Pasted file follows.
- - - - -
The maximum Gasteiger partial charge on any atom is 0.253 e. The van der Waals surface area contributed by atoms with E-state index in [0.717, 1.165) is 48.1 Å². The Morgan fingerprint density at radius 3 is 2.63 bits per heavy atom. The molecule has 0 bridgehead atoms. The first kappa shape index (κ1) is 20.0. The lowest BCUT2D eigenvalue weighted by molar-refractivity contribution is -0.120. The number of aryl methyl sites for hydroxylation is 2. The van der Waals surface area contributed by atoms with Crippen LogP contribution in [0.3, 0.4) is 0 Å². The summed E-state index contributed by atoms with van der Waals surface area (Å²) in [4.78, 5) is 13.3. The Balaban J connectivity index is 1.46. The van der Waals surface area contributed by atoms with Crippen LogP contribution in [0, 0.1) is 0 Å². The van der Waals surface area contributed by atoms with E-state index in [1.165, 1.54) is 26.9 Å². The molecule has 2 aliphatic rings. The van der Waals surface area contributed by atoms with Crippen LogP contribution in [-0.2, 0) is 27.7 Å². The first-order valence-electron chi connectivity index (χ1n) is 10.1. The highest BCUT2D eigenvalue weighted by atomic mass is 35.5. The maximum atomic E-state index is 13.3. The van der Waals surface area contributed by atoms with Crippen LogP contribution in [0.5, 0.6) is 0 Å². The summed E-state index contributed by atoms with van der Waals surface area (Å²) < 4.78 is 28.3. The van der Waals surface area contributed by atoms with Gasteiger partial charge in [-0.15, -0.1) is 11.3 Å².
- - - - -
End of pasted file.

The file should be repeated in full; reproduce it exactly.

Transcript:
The maximum Gasteiger partial charge on any atom is 0.253 e. The van der Waals surface area contributed by atoms with E-state index in [0.717, 1.165) is 48.1 Å². The Morgan fingerprint density at radius 3 is 2.63 bits per heavy atom. The molecule has 0 bridgehead atoms. The first kappa shape index (κ1) is 20.0. The lowest BCUT2D eigenvalue weighted by molar-refractivity contribution is -0.120. The number of aryl methyl sites for hydroxylation is 2. The van der Waals surface area contributed by atoms with Crippen LogP contribution in [0.3, 0.4) is 0 Å². The summed E-state index contributed by atoms with van der Waals surface area (Å²) in [4.78, 5) is 13.3. The Balaban J connectivity index is 1.46. The van der Waals surface area contributed by atoms with Crippen LogP contribution in [0, 0.1) is 0 Å². The van der Waals surface area contributed by atoms with E-state index in [1.165, 1.54) is 26.9 Å². The molecule has 2 aliphatic rings. The van der Waals surface area contributed by atoms with Crippen LogP contribution in [-0.2, 0) is 27.7 Å². The first-order valence-electron chi connectivity index (χ1n) is 10.1. The highest BCUT2D eigenvalue weighted by atomic mass is 35.5. The maximum atomic E-state index is 13.3. The van der Waals surface area contributed by atoms with Crippen LogP contribution in [0.5, 0.6) is 0 Å². The summed E-state index contributed by atoms with van der Waals surface area (Å²) < 4.78 is 28.3. The van der Waals surface area contributed by atoms with Gasteiger partial charge in [-0.15, -0.1) is 11.3 Å².